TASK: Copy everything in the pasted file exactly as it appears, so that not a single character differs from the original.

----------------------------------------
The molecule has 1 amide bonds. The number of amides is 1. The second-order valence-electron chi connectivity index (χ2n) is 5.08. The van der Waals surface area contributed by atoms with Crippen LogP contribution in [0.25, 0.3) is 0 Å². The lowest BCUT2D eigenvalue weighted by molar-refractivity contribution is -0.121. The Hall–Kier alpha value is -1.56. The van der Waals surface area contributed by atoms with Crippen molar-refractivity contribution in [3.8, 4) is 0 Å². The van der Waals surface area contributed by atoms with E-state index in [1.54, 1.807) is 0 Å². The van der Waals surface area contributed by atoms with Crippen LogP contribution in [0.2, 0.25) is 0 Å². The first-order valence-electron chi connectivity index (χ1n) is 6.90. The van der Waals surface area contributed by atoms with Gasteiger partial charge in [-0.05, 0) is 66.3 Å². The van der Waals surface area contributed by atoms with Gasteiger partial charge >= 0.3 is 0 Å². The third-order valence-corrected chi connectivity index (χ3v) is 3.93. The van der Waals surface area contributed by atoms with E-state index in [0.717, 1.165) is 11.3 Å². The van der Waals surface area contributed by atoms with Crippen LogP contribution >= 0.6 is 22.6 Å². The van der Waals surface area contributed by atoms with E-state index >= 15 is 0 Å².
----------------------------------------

The molecule has 1 amide bonds. The number of amides is 1. The second-order valence-electron chi connectivity index (χ2n) is 5.08. The van der Waals surface area contributed by atoms with Crippen LogP contribution in [0.25, 0.3) is 0 Å². The lowest BCUT2D eigenvalue weighted by molar-refractivity contribution is -0.121. The Hall–Kier alpha value is -1.56. The van der Waals surface area contributed by atoms with Crippen molar-refractivity contribution in [3.8, 4) is 0 Å². The van der Waals surface area contributed by atoms with E-state index in [1.54, 1.807) is 0 Å². The van der Waals surface area contributed by atoms with Crippen LogP contribution in [0.2, 0.25) is 0 Å². The first-order valence-electron chi connectivity index (χ1n) is 6.90. The van der Waals surface area contributed by atoms with Gasteiger partial charge in [-0.05, 0) is 66.3 Å². The van der Waals surface area contributed by atoms with Gasteiger partial charge >= 0.3 is 0 Å². The third-order valence-corrected chi connectivity index (χ3v) is 3.93. The van der Waals surface area contributed by atoms with E-state index in [0.717, 1.165) is 11.3 Å². The van der Waals surface area contributed by atoms with Crippen LogP contribution >= 0.6 is 22.6 Å². The van der Waals surface area contributed by atoms with E-state index >= 15 is 0 Å².